Smartphone Photography Guide

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Smartphone PhotographyGuideBy Ben Totman

Smartphone Photography Guide by Ben TotmanContentsIntroduction . 4Chapter 1: Basic Fundamentals of Exposure . 5Chapter2: Getting the Best Results From Your Cell Phone. 10Chapter 3: Natural Light . 11Chapter 4: Keys of Creating Great Pictures . 13Chapter 5: Taking Better Selfies. 20Chapter 6: Using a Selfie Stick . 23Chapter 7: Using Add On Lenses . 25The Macro Lens . 25The Fisheye Lens . 26Chapter 8: Photography Tricks and Effects. 28Panorama . 28Shooting Through Objects . 29Light Painting . 32HDR . 35Long exposure night photography . 36Sequence . 38Selective color . 40Chapter 9: Useful Photo Apps . 42Photo Editor . 42No Crop. 43VSCO . 44Camera FV-5 . 45Slow Shutter Cam . 46VividHDR for iPhone and Pro HDR Camera for Android . 47AfterFocus . 48PhotoGrid . 49Camera 360 . 502

Smartphone Photography Guide by Ben TotmanColorsplash . 51Mextures . 53Chapter 10: Social Media and Image Sharing . 54Final Words . 563

Smartphone Photography Guide by Ben TotmanIntroductionSmartphone photography is an ever-changing landscape with the constant release of newtechnology and apps. This guide will help you harness what’s available, get the best out of yoursmartphone and learn to take better pictures. We will cover everything from composition andeffects to photo editing and social media. The word camera is used in this guide to refer to thecamera of your phone, so keep that in mind as you read.4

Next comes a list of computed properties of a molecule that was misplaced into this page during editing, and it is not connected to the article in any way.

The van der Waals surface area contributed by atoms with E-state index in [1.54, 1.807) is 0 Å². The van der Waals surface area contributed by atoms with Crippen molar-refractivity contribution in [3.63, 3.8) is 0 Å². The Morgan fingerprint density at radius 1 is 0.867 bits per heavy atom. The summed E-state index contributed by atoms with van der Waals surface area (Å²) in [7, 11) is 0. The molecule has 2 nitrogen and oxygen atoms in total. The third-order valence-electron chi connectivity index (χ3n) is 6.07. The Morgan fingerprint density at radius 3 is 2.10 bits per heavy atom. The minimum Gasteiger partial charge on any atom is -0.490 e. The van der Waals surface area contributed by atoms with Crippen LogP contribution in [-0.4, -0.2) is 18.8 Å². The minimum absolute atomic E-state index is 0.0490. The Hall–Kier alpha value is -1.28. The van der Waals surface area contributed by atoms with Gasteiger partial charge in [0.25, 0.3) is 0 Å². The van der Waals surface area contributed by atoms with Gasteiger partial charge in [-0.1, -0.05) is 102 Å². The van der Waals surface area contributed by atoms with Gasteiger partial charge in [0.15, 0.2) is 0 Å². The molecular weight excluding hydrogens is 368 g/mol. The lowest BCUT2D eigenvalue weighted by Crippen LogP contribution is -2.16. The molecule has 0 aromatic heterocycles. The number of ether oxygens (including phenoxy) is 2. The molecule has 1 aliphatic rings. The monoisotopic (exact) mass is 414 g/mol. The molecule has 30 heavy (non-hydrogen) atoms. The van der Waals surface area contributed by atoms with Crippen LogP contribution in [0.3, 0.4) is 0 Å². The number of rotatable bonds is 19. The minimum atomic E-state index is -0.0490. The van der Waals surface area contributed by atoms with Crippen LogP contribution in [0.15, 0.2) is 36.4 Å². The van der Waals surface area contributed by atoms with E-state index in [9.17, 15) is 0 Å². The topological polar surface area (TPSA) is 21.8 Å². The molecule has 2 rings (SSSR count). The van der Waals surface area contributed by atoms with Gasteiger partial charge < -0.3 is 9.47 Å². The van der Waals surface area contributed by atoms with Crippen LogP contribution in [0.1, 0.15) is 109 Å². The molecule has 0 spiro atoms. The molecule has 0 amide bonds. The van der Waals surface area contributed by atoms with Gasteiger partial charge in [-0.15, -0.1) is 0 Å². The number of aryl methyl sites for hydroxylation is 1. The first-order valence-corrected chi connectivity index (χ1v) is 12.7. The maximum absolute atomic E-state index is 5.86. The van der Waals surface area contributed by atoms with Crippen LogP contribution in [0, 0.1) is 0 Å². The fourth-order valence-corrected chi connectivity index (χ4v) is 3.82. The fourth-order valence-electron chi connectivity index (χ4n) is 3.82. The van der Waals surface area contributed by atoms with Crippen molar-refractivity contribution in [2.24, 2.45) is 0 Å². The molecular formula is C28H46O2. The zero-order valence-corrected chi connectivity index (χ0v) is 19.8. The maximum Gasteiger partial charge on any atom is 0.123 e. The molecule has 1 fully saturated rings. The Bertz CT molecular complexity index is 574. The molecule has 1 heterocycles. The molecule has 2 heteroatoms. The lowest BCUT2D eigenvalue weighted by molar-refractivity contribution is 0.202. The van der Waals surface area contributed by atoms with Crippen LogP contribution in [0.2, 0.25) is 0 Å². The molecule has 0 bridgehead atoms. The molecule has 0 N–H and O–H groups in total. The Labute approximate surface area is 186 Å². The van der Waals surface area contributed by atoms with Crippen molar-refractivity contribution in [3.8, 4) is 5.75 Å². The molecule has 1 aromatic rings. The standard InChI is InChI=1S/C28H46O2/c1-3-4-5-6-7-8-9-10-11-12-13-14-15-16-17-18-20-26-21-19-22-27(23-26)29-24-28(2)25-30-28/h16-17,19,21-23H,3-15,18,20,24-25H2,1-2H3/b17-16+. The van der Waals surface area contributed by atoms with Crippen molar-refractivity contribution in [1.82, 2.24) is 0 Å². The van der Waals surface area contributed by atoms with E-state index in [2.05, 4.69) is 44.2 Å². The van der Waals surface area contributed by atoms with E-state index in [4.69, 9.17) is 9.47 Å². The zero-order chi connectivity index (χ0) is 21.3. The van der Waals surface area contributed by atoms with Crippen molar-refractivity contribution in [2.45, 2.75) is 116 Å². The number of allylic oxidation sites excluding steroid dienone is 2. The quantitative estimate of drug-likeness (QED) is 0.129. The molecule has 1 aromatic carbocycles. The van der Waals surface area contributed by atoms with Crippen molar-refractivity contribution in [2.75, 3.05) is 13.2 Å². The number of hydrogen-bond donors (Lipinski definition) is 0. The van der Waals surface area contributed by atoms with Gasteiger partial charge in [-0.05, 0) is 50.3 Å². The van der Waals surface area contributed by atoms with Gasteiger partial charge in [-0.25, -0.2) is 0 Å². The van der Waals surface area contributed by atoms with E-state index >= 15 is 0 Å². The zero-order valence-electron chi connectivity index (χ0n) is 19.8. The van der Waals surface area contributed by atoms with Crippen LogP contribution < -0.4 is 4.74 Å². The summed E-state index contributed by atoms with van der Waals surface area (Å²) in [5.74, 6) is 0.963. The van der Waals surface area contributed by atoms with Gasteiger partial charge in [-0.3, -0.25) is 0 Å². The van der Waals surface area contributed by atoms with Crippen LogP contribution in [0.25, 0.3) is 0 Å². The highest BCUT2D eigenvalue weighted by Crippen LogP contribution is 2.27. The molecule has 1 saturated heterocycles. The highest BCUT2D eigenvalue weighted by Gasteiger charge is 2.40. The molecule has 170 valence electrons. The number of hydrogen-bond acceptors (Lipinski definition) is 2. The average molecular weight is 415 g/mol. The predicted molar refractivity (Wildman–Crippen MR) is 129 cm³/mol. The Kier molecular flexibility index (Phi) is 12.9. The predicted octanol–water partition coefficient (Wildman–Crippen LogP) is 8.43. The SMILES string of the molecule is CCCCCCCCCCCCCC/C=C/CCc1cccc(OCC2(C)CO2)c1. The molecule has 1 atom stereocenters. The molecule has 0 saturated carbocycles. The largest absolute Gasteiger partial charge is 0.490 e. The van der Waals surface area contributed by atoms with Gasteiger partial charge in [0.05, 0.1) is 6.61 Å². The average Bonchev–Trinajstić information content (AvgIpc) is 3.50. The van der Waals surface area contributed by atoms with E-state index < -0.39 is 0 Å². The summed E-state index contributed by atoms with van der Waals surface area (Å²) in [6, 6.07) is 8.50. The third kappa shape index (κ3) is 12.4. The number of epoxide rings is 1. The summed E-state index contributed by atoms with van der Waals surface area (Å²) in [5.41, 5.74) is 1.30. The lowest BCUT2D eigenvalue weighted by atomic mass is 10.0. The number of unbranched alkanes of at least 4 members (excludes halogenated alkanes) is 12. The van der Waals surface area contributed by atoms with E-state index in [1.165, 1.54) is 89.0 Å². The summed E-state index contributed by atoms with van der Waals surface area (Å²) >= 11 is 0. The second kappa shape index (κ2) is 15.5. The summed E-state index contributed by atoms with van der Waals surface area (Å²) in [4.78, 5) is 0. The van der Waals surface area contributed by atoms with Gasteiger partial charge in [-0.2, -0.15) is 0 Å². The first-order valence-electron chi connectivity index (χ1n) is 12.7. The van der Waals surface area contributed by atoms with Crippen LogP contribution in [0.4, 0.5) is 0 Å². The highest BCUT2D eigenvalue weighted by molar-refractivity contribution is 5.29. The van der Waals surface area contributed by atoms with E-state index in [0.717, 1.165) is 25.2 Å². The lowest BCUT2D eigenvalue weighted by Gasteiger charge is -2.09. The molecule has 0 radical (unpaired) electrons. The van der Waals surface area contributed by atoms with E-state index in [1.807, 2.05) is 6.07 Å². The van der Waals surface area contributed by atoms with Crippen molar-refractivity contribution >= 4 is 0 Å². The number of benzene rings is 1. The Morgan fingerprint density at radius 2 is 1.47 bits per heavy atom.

Smartphone Photography Guide by Ben TotmanChapter 1: Basic Fundamentalsof ExposureApps are available that let users shoot in manual mode, and some phones even have full manualmode built right into the stock camera app. This means you have control over all the parametersof exposure (shutter speed, aperture and ISO). What we will discuss in this chapter are the basicsof exposure and understanding the three parameters that are used to alter the light andcharacteristics of a scene.The first parameter is shutter speed; this is the length of time your camera’s sensor is exposed tothe light/scene you are photographing. The main thing to understand here is that the longer yourshutter is open, the more light the sensor in your camera is exposed to. As an example, let’s saythe proper exposure of a scene is a shutter speed of 1/30th of a second with an aperture of F2.8and an ISO of 100, now let’s say you shoot that same scene at 1/60th of a second and leave theother parameters unchanged, you will cut the light in half, underexposing the image by one stop,meaning it will be darker.The creative effect of shutter speed is that it is used to freeze motion or blur an object in motion.If you have ever seen a picture where water is smooth and ghostly, it’s because the photographerused a long shutter speed. When you see a sports photo where all the action is frozen perfectly,it’s because the photographer used a very fast shutter speed.5